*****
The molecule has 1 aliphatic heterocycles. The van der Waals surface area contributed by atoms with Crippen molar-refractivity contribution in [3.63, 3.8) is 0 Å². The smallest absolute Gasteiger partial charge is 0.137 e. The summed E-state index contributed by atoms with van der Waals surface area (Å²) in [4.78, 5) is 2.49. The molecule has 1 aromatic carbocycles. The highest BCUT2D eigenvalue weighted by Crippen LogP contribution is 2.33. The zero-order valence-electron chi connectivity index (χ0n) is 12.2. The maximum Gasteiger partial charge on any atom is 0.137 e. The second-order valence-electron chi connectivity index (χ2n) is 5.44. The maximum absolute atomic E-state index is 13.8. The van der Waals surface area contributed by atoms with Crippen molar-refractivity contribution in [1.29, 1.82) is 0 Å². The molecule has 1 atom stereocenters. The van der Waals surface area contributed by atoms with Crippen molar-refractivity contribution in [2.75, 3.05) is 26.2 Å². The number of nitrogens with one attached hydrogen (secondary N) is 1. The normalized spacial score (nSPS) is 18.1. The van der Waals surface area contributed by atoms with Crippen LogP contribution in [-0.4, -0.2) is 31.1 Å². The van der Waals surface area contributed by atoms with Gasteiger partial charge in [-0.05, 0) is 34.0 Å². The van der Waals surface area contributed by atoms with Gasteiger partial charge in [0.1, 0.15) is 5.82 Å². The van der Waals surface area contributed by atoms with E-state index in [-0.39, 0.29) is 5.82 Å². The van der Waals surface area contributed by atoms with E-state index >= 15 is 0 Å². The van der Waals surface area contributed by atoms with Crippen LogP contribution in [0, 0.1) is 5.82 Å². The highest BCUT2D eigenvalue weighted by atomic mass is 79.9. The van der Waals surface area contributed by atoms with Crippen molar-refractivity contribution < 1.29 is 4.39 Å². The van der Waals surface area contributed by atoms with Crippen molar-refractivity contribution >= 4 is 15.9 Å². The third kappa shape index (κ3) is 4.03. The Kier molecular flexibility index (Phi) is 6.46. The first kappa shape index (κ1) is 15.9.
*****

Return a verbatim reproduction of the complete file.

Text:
The molecule has 1 aliphatic heterocycles. The van der Waals surface area contributed by atoms with Crippen molar-refractivity contribution in [3.63, 3.8) is 0 Å². The smallest absolute Gasteiger partial charge is 0.137 e. The summed E-state index contributed by atoms with van der Waals surface area (Å²) in [4.78, 5) is 2.49. The molecule has 1 aromatic carbocycles. The highest BCUT2D eigenvalue weighted by Crippen LogP contribution is 2.33. The zero-order valence-electron chi connectivity index (χ0n) is 12.2. The maximum Gasteiger partial charge on any atom is 0.137 e. The second-order valence-electron chi connectivity index (χ2n) is 5.44. The maximum absolute atomic E-state index is 13.8. The van der Waals surface area contributed by atoms with Crippen molar-refractivity contribution in [1.29, 1.82) is 0 Å². The molecule has 1 atom stereocenters. The van der Waals surface area contributed by atoms with Crippen molar-refractivity contribution in [2.75, 3.05) is 26.2 Å². The number of nitrogens with one attached hydrogen (secondary N) is 1. The normalized spacial score (nSPS) is 18.1. The van der Waals surface area contributed by atoms with Crippen LogP contribution in [-0.4, -0.2) is 31.1 Å². The van der Waals surface area contributed by atoms with Gasteiger partial charge in [-0.05, 0) is 34.0 Å². The van der Waals surface area contributed by atoms with Gasteiger partial charge in [0.1, 0.15) is 5.82 Å². The van der Waals surface area contributed by atoms with E-state index in [-0.39, 0.29) is 5.82 Å². The van der Waals surface area contributed by atoms with E-state index >= 15 is 0 Å². The van der Waals surface area contributed by atoms with Crippen LogP contribution in [0, 0.1) is 5.82 Å². The highest BCUT2D eigenvalue weighted by atomic mass is 79.9. The van der Waals surface area contributed by atoms with Crippen molar-refractivity contribution < 1.29 is 4.39 Å². The van der Waals surface area contributed by atoms with Crippen molar-refractivity contribution >= 4 is 15.9 Å². The third kappa shape index (κ3) is 4.03. The Kier molecular flexibility index (Phi) is 6.46. The first kappa shape index (κ1) is 15.9.